HISTORY OF MEDICINE
This course is a social and cultural history of medicine. In this course we will examine the history of medical developments in both the East and the West, comparing the medical traditions in China and Europe as they evolved and changed. The discussion is divided into three parts: Part I: Theory and Practice of Medicine in the East and West, Part II: Shifting of the “Gaze” and the Rise of Scientific Medicine, and Part III: Modern Medicine and State Power.
In Part I we examine foundations of the Western medical tradition by beginning with the Greek scientific and intellectual framework and the dominance of Galenism in the religious and cultural landscape of Europe. We will then examine the Chinese institutional and intellectual traditions that shaped its medicine, and compare the similarities and differences between the Greek and Chinese medicines. In Part II we move to Europe and trace the emergence of scientific medicine and changing medical landscape where the hospital and laboratories become central to the transformed medical profession. However this process of adopting scientific medicine was often met with skepticism. We study the physician Ignaz Semmelweiss as a case study. In Part III we discuss the close association between scientific medicine and emerging state power. As China pursues modernization in the nineteenth and twentieth centuries, a modern system of health care became a symbol of modernity. Yet traditional Chinese medicine was not discarded, and we end with a study on the interaction between the modern and traditional systems of medicine in China.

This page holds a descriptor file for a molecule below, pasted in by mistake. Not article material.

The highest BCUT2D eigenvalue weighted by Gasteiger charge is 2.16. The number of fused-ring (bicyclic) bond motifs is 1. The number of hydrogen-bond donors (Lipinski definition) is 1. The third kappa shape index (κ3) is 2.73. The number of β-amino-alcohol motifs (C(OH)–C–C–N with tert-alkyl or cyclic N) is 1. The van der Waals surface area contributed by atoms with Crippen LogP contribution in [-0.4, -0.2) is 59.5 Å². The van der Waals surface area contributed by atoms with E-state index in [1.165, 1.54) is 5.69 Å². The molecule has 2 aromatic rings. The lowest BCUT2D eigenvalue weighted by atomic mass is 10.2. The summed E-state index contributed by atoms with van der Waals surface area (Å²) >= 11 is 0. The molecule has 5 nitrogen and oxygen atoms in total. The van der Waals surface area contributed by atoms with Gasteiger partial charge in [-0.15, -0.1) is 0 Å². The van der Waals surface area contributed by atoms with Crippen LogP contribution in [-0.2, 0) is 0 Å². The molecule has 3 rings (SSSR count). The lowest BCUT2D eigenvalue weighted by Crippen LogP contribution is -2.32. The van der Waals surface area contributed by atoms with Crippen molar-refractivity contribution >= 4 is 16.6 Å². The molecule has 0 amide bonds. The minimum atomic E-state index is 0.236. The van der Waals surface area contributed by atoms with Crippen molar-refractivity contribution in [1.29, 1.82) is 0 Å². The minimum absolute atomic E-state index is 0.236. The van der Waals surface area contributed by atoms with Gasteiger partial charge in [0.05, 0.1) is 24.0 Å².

The class will consist of lectures and as well as discussions. All students are responsible for readings listed for each week and sometimes leading discussions. Students can choose the topic for their term paper after consultation with the instructor.